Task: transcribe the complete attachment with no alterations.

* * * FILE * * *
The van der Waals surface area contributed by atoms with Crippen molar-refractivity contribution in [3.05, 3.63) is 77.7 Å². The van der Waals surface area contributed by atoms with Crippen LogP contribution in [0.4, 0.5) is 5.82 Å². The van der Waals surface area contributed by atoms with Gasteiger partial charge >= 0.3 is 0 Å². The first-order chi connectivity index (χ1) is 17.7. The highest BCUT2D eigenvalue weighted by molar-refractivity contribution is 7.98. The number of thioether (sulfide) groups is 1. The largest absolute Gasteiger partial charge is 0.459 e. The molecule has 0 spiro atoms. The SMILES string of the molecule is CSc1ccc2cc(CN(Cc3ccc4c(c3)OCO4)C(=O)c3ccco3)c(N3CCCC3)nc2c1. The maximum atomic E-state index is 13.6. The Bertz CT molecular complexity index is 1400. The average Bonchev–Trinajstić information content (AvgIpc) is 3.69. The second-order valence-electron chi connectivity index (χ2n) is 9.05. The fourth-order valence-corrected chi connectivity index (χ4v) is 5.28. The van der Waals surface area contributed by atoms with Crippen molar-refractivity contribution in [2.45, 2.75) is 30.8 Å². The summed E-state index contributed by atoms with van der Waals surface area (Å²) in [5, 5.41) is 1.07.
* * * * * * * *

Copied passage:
The van der Waals surface area contributed by atoms with Crippen molar-refractivity contribution in [3.05, 3.63) is 77.7 Å². The van der Waals surface area contributed by atoms with Crippen LogP contribution in [0.4, 0.5) is 5.82 Å². The van der Waals surface area contributed by atoms with Gasteiger partial charge >= 0.3 is 0 Å². The first-order chi connectivity index (χ1) is 17.7. The highest BCUT2D eigenvalue weighted by molar-refractivity contribution is 7.98. The number of thioether (sulfide) groups is 1. The largest absolute Gasteiger partial charge is 0.459 e. The molecule has 0 spiro atoms. The SMILES string of the molecule is CSc1ccc2cc(CN(Cc3ccc4c(c3)OCO4)C(=O)c3ccco3)c(N3CCCC3)nc2c1. The maximum atomic E-state index is 13.6. The Bertz CT molecular complexity index is 1400. The average Bonchev–Trinajstić information content (AvgIpc) is 3.69. The second-order valence-electron chi connectivity index (χ2n) is 9.05. The fourth-order valence-corrected chi connectivity index (χ4v) is 5.28. The van der Waals surface area contributed by atoms with Crippen molar-refractivity contribution in [2.45, 2.75) is 30.8 Å². The summed E-state index contributed by atoms with van der Waals surface area (Å²) in [5, 5.41) is 1.07.